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Fran Blinebury

Despite Boston's 15-4 start, coach Doc Rivers is still waiting for the team's intensity level to pick up.
Ron Hoskins/NBAE via Getty Images

Rivers waiting for Celtics to reach 'better level' of play

Posted Dec 4 2009 3:24PM

Every so often Doc Rivers gets a reminder, like when he takes a peek at the standings.

"Yeah, I had a friend of come up to me the other night and say, 'Stop whining,' " Rivers remembered, laughing.

If you hang around the Boston Celtics, you get the feeling they're drifting with no paddles in a leaky canoe that was headed over a waterfall. Instead, they're floating along, tied with Orlando for the best record in the Eastern Conference.

That's the trouble with being the Celtics. Everything is relative. The outside world sees the 15-4 record. From the inside, that record doesn't yet measure up to the past two seasons.

Back in 2007, when the Big Three of Kevin Garnett, Ray Allen and Paul Pierce first came together, Boston sprinted out of the blocks 8-0 and 17-2 and rarely looked back on its way to the franchise's 17th NBA championship.

A year ago, the Celtics were also 17-2 at the same point in the season, on their way to a sizzling 27-2 start that had them thinking back-to-back titles ... until Kevin Garnett's knee problems flared up.

Now it's not that the Celtics aren't winning, but the way they're winning.

"We haven't played well," Rivers said. "I'd have taken our record before the season if you told me that. But in our minds we know that there's a better level for us and we've shown it in a quarter here and there. We just have not been a team that's been able to put it together for 48 minutes yet. I don't think we have that 48-minute focus and we may not get that for a while and that's fine."

So even after the Celtics rolled out of San Antonio with a six-game winning streak and their first real statement-type victory since the season opener in Cleveland, they want more.

"There are still things we need to do to come together," said Kendrick Perkins. "You get the feeling that there is still something missing, another attitude, another gear, something."

Two years ago, in that championship season, the Celtics were like a runaway locomotive, smashing through anything that got in their way. Of their 66 wins in 2007-08, 45 were by 10 or more points and 23 by 20 or more points. That Celtics team won 29 of 32 games by New Years Day and simply overwhelmed their opponents with defense.

Now, while Garnett continues to work his way back from offseason knee surgery, these Celtics aren't able to zoom away for victories as much. Maybe it's because much of the offseason talk was about the depth the Celtics added by signing Rasheed Wallace and Marquis Daniels. Maybe it was Wallace's preseason proclamation that the team was capable of making a run at the NBA's all-time best regular season record of 72-10 by Michael Jordan's 1995-96 Bulls.

"We're working on getting things together," Wallace said. "We ain't there yet, but that doesn't mean we ain't gonna get there."

Said Garnett: "It will come. It will come. But at the same time, this team is not the same team from two years ago. We have some different guys and maybe we'll have a little bit of a different personality. Right now, we don't have that big wave coming at you."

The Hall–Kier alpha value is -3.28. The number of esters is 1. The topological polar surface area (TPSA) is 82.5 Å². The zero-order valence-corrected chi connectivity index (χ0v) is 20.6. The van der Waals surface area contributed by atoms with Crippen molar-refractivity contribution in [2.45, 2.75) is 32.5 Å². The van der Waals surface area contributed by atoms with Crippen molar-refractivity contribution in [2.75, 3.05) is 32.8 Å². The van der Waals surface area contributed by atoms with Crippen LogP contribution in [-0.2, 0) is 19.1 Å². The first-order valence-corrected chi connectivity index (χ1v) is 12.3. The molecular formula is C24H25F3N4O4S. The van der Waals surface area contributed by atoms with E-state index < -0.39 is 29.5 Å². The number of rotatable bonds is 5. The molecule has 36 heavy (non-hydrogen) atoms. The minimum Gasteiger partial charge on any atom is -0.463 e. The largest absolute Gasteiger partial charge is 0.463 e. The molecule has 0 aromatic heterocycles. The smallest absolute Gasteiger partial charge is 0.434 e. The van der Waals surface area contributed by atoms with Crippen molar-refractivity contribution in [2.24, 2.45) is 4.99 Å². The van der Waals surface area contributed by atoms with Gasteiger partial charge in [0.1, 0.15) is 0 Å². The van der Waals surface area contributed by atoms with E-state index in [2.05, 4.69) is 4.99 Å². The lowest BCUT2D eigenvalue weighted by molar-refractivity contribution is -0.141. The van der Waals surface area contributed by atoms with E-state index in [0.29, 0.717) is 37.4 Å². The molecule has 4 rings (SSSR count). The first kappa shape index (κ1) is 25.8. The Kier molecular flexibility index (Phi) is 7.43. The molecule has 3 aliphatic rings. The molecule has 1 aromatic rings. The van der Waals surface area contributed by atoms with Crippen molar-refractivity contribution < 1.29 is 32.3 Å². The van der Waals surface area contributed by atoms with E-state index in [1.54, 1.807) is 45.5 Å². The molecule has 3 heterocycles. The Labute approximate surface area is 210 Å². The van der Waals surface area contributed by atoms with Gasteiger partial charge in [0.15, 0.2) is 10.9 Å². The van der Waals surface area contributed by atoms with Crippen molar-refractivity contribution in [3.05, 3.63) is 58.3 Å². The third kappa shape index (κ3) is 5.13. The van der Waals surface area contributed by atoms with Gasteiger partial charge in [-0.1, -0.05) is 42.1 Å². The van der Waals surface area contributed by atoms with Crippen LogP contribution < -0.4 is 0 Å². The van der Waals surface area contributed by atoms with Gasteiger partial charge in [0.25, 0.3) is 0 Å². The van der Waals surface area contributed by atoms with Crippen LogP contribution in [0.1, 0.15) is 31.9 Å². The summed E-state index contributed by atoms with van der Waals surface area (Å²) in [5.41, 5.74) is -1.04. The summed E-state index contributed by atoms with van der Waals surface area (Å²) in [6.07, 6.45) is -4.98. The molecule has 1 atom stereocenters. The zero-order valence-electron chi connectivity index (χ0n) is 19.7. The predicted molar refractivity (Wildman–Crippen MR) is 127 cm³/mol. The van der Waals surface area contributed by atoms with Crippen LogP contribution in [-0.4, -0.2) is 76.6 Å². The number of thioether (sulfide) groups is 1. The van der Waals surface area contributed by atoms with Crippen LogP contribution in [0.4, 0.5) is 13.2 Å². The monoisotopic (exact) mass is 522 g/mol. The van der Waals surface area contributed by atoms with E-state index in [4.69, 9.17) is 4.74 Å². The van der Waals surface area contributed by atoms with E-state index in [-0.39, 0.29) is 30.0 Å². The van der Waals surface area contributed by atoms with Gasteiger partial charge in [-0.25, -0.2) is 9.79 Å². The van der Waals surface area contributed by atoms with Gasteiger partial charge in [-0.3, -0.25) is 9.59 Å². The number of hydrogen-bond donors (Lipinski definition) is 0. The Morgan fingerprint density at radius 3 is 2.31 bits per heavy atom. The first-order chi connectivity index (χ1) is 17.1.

Right now, they are less tsunami hitting the beach than flood waters quietly rising up over the riverbank.

A cause for concern is that the Celtics already have lost three home games -- to Phoenix, Atlanta and Orlando. Two years ago, they didn't lose their third home game until Jan. 12. Last season, the Celtics didn't suffer lose No. 3 at home until Feb. 5.

Boston has been unable at times to close out games without a struggle. They led the Spurs by 11 early in the fourth quarter Thursday, but let them close the gap to just four on two occasions in the last three minutes.

Yet Boston has been unbeaten over the last two weeks and tries to complete a 4-0 road trip Friday night in Oklahoma City.

"We know that it's a work in progress, that it takes a season to get ready for the playoffs," Rivers said. "You have to go through the season and you have to go through the work. There are no shortcuts to it. You have to go through the practices to get better to find out who you are. I thought that two years ago that team understood that perfectly. They were willing to go through the monotony of the drills and the practices.

"I thought last year we didn't really have that. I said that early and you could see it. We were a team playing for more than that. We were a team playing for agendas, a lot of stuff."

Rivers can see hope on the horizon for the Celtics.

"I do think this year's team has the mindset again. Everyone's playing their role. They know what we have to do. I don't think we've played with the urgency of two years ago yet. They kind of know that it's December and that's fine, as long as we do the work in practices and don't fall into bad habits. That's something coaches have to live through. It's tough. It's a struggle to watch on a lot of nights. It can be hard to suck that up sometimes."

Yet it's easier to swallow when you look at the Celtics at the top of the standings.

"I know, I know," said a smiling Rivers with a shrug. "Stop whining."

Fran Blinebury has covered the NBA since 1977. You can e-mail him here.

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